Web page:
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Lecture Capture

Following are 10 ways to increase the odds of engaging and connecting with students through video.

Unlike MOOCs, lecture capture platforms are used widely in for-credit courses. Providers of the technology have built in many accessibility features in the past several years.

Lecture capture platforms designed by Echo360, Panopto, and Sonic Foundry, for instance, can all accommodate human-generated closed captions, and are compatible with screen-reading software used by students with visual impairments. Students who cannot use a mouse can use keyboard commands to navigate the platforms.

Panopto's lecture capture platform, like many others, includes captions for students who are deaf or hard of hearing.

The technological revolution sweeping higher education may not be carrying all students with it equally. MOOCs, lecture capture, and other digital platforms are being designed with varying degrees of accessibility for students with mobility restrictions, hearing and visual impairments, and learning disabilities.

“Generation C” is demanding video in all aspects of their lives, including in their learning experiences. Universities ought to harness the power of academic video not only to meet these expectations, but to realize the power of lecture capture, personalized education, and flipped classrooms. In this web seminar hosted by Sonic Foundry vice president Sean Brown and originally presented on August 20, 2013, JD Solomon of University Business presented some findings from a new white paper about how academic video is at a tipping point and what its future looks like.

As lecture capture has become more widespread, users have learned how to expand the capabilities and uses of these systems. Simply recording a full lecture live and posting it online isn’t necessarily the most effective way for students to learn, and not the most effective way to get the most out of your lecture capture investment. In fact, the term ‘lecture capture’ is misleading, as this technology can be used for much more than just capturing lectures. This web seminar focused on five innovative ways to use this technology that are employed at Seattle Pacific University.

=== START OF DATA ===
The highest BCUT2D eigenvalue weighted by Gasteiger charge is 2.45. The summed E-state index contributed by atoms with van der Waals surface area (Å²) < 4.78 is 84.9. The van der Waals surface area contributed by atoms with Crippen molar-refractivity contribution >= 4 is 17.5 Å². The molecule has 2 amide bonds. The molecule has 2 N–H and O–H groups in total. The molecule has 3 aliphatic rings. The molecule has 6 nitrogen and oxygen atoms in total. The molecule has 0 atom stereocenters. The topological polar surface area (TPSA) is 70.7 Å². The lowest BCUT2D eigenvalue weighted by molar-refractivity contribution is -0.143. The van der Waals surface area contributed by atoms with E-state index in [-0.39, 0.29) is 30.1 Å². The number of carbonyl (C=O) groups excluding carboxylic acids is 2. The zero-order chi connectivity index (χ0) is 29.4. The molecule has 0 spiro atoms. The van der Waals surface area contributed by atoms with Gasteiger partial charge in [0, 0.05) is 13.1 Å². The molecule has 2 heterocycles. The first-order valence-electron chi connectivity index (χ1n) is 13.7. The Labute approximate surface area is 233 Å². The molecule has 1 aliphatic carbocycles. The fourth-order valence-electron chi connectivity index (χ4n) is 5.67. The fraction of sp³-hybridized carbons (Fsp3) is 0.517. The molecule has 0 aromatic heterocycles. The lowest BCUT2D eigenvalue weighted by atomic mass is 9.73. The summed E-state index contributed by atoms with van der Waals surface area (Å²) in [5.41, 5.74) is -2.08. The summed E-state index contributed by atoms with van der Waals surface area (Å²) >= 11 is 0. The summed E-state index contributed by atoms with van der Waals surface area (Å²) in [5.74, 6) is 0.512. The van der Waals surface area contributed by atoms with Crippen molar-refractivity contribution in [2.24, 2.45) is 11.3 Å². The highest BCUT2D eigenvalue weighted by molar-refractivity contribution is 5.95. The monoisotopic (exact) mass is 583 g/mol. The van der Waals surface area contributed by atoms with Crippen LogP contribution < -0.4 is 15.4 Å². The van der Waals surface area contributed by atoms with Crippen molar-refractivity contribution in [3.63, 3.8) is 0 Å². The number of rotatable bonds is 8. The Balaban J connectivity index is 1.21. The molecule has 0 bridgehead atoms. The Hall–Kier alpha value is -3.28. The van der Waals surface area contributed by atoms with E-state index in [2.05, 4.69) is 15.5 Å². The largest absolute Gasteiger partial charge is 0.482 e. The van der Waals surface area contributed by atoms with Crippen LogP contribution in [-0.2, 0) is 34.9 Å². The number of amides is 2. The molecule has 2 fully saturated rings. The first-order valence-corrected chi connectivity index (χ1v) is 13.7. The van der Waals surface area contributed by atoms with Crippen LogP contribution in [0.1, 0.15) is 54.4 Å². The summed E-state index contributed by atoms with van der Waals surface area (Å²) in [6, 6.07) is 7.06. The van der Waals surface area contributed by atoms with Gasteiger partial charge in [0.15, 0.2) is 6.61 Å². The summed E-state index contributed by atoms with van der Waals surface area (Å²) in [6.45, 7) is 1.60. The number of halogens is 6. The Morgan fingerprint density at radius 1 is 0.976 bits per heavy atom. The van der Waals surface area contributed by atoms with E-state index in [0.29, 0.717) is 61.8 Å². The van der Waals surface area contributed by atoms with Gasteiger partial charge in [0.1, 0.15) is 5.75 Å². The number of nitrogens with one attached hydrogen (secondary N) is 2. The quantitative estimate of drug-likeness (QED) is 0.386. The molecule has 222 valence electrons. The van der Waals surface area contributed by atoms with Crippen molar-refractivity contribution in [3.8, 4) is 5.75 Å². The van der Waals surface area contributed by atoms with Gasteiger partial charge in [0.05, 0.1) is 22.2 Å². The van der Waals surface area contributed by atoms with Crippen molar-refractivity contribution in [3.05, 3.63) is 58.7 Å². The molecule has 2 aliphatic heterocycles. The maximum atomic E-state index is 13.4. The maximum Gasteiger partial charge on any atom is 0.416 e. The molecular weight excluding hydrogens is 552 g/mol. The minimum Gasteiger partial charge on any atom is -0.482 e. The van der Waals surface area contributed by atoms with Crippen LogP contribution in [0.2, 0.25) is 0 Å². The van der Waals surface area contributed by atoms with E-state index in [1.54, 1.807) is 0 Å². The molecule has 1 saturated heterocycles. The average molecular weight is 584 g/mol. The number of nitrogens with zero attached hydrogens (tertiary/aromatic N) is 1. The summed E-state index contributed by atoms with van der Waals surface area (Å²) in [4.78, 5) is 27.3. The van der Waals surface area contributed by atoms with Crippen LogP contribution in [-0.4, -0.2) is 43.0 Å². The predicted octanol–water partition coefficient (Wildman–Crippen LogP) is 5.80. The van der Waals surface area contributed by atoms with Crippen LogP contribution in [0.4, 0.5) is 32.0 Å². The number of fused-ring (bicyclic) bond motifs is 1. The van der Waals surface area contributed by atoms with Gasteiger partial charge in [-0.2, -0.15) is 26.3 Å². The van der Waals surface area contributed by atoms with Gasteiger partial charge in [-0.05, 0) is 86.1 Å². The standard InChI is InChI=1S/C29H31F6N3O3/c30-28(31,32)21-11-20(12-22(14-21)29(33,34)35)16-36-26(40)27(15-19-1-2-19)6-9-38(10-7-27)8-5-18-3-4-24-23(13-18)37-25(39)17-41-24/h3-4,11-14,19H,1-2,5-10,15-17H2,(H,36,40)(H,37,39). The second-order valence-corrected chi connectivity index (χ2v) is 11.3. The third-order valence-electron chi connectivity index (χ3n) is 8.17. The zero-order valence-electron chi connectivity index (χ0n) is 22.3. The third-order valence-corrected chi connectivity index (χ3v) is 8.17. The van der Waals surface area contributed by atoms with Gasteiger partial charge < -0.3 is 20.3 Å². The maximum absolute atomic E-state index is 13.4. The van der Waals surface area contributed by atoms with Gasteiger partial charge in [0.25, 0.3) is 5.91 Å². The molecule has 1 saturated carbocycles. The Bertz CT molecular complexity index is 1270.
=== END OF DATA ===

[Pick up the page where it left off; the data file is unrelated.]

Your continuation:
Recently, McGraw-Hill Higher Education issued a white paper, “The Tipping Point in Development Education” stating that adaptive learning technology in higher education can bridge remedial education gaps.

The report noted that technology-enabled developmental education programs that are designed specifically for underprepared students entering or returning to college can improve educational and other outcomes. These benefits can include increased retention and completion rates, a more accelerated and efficient process for students bound for college, and greater affordability.

Students enrolled in remedial courses at Holmes Community College seem to be sticking it out in those courses, and the use of lecture capture may well be a big factor in why. Photo: Courtney Lange / Holmes Community College Staff Writer/Photographer

Boosting success for students in remedial education is crucial, particularly given the readiness gap seen at some community colleges. A recent report from McGraw-Hill Higher Education showed that despite receiving a high school diploma, at least 75 percent of first-year students at community colleges aren’t college-ready. And the number of students dropping out during their first year of college continues to rise. This can be attributed to a number of factors, including financial difficulties.

 

treasure box

Alternative revenue streams are increasingly attractive to higher education leaders struggling to live in the new budgetary normal triggered by the recession. Monetizing assets such as audio, video, and images an institution already has or is continually generating through digital asset management (DAM) can be tantalizing to those managing a school’s coffers. But in the academic environment, can officials look beyond the perception that for-profit endeavors cheapen a school’s reputation? 

Capture in High Def

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